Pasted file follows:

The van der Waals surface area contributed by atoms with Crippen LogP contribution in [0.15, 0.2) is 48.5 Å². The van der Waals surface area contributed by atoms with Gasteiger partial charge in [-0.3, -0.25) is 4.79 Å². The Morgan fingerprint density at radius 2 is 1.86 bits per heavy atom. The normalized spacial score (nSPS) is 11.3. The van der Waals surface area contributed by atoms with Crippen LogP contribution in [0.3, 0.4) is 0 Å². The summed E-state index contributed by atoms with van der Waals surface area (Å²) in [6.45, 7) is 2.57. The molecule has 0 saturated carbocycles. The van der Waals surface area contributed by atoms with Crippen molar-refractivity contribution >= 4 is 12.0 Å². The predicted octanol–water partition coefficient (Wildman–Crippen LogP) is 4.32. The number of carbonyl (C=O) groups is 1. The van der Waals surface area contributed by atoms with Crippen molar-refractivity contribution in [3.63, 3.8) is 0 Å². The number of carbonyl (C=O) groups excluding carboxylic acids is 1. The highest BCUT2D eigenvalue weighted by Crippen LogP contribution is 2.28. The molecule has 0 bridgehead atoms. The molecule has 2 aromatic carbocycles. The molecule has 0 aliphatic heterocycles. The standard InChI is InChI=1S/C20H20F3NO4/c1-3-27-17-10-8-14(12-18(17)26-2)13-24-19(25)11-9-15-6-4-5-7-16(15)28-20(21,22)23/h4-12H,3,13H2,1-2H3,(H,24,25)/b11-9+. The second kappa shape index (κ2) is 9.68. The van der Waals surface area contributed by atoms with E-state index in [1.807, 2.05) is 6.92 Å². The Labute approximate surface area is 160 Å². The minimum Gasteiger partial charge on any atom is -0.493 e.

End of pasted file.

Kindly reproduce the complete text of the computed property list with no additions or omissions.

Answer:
The van der Waals surface area contributed by atoms with Crippen LogP contribution in [0.15, 0.2) is 48.5 Å². The van der Waals surface area contributed by atoms with Gasteiger partial charge in [-0.3, -0.25) is 4.79 Å². The Morgan fingerprint density at radius 2 is 1.86 bits per heavy atom. The normalized spacial score (nSPS) is 11.3. The van der Waals surface area contributed by atoms with Crippen LogP contribution in [0.3, 0.4) is 0 Å². The summed E-state index contributed by atoms with van der Waals surface area (Å²) in [6.45, 7) is 2.57. The molecule has 0 saturated carbocycles. The van der Waals surface area contributed by atoms with Crippen molar-refractivity contribution >= 4 is 12.0 Å². The predicted octanol–water partition coefficient (Wildman–Crippen LogP) is 4.32. The number of carbonyl (C=O) groups is 1. The van der Waals surface area contributed by atoms with Crippen molar-refractivity contribution in [3.63, 3.8) is 0 Å². The number of carbonyl (C=O) groups excluding carboxylic acids is 1. The highest BCUT2D eigenvalue weighted by Crippen LogP contribution is 2.28. The molecule has 0 bridgehead atoms. The molecule has 2 aromatic carbocycles. The molecule has 0 aliphatic heterocycles. The standard InChI is InChI=1S/C20H20F3NO4/c1-3-27-17-10-8-14(12-18(17)26-2)13-24-19(25)11-9-15-6-4-5-7-16(15)28-20(21,22)23/h4-12H,3,13H2,1-2H3,(H,24,25)/b11-9+. The second kappa shape index (κ2) is 9.68. The van der Waals surface area contributed by atoms with E-state index in [1.807, 2.05) is 6.92 Å². The Labute approximate surface area is 160 Å². The minimum Gasteiger partial charge on any atom is -0.493 e.